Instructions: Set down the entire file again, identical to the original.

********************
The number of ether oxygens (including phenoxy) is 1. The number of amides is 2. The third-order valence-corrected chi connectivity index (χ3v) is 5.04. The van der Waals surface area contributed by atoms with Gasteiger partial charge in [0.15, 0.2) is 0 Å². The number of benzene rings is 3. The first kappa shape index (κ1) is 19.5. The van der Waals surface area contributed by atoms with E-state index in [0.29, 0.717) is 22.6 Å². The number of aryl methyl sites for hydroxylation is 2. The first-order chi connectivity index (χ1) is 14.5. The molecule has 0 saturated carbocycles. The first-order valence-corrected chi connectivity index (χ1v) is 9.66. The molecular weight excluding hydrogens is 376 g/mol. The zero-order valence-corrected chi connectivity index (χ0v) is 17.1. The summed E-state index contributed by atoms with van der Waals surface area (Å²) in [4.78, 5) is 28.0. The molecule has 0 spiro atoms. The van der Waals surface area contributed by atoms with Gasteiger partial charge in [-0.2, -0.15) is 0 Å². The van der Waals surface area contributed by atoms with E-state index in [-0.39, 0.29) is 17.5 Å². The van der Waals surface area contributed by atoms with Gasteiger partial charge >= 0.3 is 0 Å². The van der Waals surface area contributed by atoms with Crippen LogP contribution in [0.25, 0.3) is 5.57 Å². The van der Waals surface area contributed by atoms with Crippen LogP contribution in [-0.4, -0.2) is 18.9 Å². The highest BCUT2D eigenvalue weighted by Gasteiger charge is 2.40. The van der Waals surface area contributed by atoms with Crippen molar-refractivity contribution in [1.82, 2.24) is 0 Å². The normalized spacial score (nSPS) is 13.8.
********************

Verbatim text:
The number of ether oxygens (including phenoxy) is 1. The number of amides is 2. The third-order valence-corrected chi connectivity index (χ3v) is 5.04. The van der Waals surface area contributed by atoms with Gasteiger partial charge in [0.15, 0.2) is 0 Å². The number of benzene rings is 3. The first kappa shape index (κ1) is 19.5. The van der Waals surface area contributed by atoms with E-state index in [0.29, 0.717) is 22.6 Å². The number of aryl methyl sites for hydroxylation is 2. The first-order chi connectivity index (χ1) is 14.5. The molecule has 0 saturated carbocycles. The first-order valence-corrected chi connectivity index (χ1v) is 9.66. The molecular weight excluding hydrogens is 376 g/mol. The zero-order valence-corrected chi connectivity index (χ0v) is 17.1. The summed E-state index contributed by atoms with van der Waals surface area (Å²) in [4.78, 5) is 28.0. The molecule has 0 spiro atoms. The van der Waals surface area contributed by atoms with Gasteiger partial charge in [-0.2, -0.15) is 0 Å². The van der Waals surface area contributed by atoms with E-state index in [-0.39, 0.29) is 17.5 Å². The van der Waals surface area contributed by atoms with Gasteiger partial charge >= 0.3 is 0 Å². The van der Waals surface area contributed by atoms with Crippen LogP contribution in [0.25, 0.3) is 5.57 Å². The van der Waals surface area contributed by atoms with Crippen LogP contribution in [-0.4, -0.2) is 18.9 Å². The highest BCUT2D eigenvalue weighted by Gasteiger charge is 2.40. The van der Waals surface area contributed by atoms with Crippen molar-refractivity contribution in [1.82, 2.24) is 0 Å². The normalized spacial score (nSPS) is 13.8.